General Motors Co. (NYSE: GM) said Wednesday it began a long-term and broad-scale engineering and development alliance with French automaker PSA Peugeot Citreon to boost each company's sagging European businesses.
The companies will share vehicle platforms, components and modules and jointly purchase goods and services from suppliers. As part of the agreement, GM will purchase a 7 percent stake in Peugeot.
The two companies hope the alliance will help each with their struggles in the competitive European market. But they will remain separate companies, directly competing with each other in different markets and auto segments across Europe.
The companies' combined purchases will total about $125 billion, they said in a joint statement. Within five years, each company expects to save about $1 billion annually from the agreement. GM's approximate $335 million buy into Peugeot shares cuts a chunk into the $1.3 billion Peugeot hopes to raise through share sales to finance new projects and recoup its existing losses.
This partnership brings tremendous opportunity for our two companies, said Dan Akerson, GM chairman and CEO. The alliance synergies, in addition to our independent plans, position GM for long-term sustainable profitability in Europe.
The companies said they will focus the alliance at first on small and midsize passenger vehicles and crossovers. They said they could develop common platforms for low emission vehicles in the future. They expect to launch their first common-platform vehicle by 2016.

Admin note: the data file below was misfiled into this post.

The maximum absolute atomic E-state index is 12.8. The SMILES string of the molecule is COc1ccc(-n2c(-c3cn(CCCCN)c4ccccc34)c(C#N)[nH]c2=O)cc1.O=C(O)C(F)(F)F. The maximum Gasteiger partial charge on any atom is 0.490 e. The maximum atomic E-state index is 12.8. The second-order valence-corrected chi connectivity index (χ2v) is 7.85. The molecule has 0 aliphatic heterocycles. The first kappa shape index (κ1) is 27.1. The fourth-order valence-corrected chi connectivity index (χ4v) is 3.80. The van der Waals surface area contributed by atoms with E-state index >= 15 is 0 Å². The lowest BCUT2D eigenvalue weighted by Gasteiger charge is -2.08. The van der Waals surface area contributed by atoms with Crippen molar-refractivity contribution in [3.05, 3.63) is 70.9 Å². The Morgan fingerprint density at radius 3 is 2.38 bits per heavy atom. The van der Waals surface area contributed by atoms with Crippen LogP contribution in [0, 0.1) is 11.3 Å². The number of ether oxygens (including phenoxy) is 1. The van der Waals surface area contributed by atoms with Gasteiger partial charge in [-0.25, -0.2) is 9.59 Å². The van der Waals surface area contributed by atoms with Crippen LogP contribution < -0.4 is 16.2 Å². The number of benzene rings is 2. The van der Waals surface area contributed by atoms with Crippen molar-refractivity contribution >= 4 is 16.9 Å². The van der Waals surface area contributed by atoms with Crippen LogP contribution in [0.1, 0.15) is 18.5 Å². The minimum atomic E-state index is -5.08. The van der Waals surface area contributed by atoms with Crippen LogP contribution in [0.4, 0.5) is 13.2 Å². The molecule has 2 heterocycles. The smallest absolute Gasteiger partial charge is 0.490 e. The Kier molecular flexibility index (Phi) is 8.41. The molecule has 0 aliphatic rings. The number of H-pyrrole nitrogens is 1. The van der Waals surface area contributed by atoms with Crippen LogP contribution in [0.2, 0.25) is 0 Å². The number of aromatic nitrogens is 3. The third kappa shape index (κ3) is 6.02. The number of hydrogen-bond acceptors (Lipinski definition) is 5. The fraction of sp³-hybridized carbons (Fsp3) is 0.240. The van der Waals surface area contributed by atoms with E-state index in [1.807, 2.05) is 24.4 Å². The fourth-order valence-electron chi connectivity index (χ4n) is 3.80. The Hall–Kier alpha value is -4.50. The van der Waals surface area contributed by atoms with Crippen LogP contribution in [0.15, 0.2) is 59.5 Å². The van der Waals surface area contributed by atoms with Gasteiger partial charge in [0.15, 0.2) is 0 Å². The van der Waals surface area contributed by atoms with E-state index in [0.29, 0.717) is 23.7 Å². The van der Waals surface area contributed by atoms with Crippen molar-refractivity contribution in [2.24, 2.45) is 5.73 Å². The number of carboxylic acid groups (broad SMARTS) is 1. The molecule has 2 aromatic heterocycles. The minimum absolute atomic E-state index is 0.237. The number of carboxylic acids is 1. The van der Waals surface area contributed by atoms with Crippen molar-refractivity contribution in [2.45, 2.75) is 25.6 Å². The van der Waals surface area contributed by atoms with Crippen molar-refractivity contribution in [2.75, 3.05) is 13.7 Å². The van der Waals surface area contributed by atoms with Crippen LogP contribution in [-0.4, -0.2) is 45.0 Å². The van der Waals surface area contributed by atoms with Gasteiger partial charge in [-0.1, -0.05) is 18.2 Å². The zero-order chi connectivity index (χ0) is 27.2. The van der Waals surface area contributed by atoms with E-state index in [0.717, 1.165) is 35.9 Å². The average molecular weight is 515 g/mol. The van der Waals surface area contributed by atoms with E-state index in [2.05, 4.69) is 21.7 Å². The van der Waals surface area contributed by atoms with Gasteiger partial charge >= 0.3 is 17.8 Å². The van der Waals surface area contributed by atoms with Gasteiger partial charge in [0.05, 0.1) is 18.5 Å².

Wall Street analysts, though, expressed skepticism on a conference call, questioning the companies' top executives as to whether the alliance will be able to help their struggling European operations as the region remains overstocked with supply.
GM lost $747 million in its European segment last year. It continues to post huge losses in its Opel unit in the region. And it has lost about $14 billion in Europe since 1999. The European losses tempered news earlier this month of GM's record-high, $7.6 billion overall profit.
Peugeot also swung to a comparatively small loss last year after posting a huge 2010 profit. This is a deal it hopes will cut costs and create flexibility.
This alliance is a tremendously exciting moment for both groups and this partnership is rich in its development potential. With the strong support of our historical shareholder and the arrival of a new and prestigious shareholder, the whole group is mobilized to reap the full benefit of this agreement, said Philippe Varin, the managing board chairman of Peugeot.
As a whole, vehicle sales in Europe have fallen 14 percent in the last four-plus years.
Peugeot's stocks closed about 2.1 percent lower Wednesday. As of 2:15 p.m. ET, GM shares fell about 0.19 percent to $26.09.